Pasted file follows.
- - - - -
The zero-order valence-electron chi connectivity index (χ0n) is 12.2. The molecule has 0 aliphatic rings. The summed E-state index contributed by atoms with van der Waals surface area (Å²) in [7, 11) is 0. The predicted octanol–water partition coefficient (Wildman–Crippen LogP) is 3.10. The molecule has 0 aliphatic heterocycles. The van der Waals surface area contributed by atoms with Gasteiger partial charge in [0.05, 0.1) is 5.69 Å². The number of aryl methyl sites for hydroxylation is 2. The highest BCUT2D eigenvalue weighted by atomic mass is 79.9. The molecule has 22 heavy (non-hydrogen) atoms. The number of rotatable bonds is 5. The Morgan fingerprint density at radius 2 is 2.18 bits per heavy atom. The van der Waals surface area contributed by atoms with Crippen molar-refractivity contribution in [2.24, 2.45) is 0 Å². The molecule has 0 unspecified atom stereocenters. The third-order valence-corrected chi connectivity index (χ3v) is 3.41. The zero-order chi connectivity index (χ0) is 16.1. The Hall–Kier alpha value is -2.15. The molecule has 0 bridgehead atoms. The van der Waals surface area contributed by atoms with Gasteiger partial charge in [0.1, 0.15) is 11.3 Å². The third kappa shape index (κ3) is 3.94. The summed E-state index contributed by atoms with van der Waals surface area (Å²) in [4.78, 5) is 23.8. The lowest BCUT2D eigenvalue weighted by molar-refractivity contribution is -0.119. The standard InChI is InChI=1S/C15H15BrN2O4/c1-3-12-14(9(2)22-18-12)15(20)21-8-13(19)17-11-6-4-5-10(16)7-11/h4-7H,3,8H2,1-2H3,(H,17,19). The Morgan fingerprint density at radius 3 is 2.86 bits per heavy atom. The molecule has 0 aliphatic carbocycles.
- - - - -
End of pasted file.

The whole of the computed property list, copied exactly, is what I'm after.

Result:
The zero-order valence-electron chi connectivity index (χ0n) is 12.2. The molecule has 0 aliphatic rings. The summed E-state index contributed by atoms with van der Waals surface area (Å²) in [7, 11) is 0. The predicted octanol–water partition coefficient (Wildman–Crippen LogP) is 3.10. The molecule has 0 aliphatic heterocycles. The van der Waals surface area contributed by atoms with Gasteiger partial charge in [0.05, 0.1) is 5.69 Å². The number of aryl methyl sites for hydroxylation is 2. The highest BCUT2D eigenvalue weighted by atomic mass is 79.9. The molecule has 22 heavy (non-hydrogen) atoms. The number of rotatable bonds is 5. The Morgan fingerprint density at radius 2 is 2.18 bits per heavy atom. The van der Waals surface area contributed by atoms with Crippen molar-refractivity contribution in [2.24, 2.45) is 0 Å². The molecule has 0 unspecified atom stereocenters. The third-order valence-corrected chi connectivity index (χ3v) is 3.41. The zero-order chi connectivity index (χ0) is 16.1. The Hall–Kier alpha value is -2.15. The molecule has 0 bridgehead atoms. The van der Waals surface area contributed by atoms with Gasteiger partial charge in [0.1, 0.15) is 11.3 Å². The third kappa shape index (κ3) is 3.94. The summed E-state index contributed by atoms with van der Waals surface area (Å²) in [4.78, 5) is 23.8. The lowest BCUT2D eigenvalue weighted by molar-refractivity contribution is -0.119. The standard InChI is InChI=1S/C15H15BrN2O4/c1-3-12-14(9(2)22-18-12)15(20)21-8-13(19)17-11-6-4-5-10(16)7-11/h4-7H,3,8H2,1-2H3,(H,17,19). The Morgan fingerprint density at radius 3 is 2.86 bits per heavy atom. The molecule has 0 aliphatic carbocycles.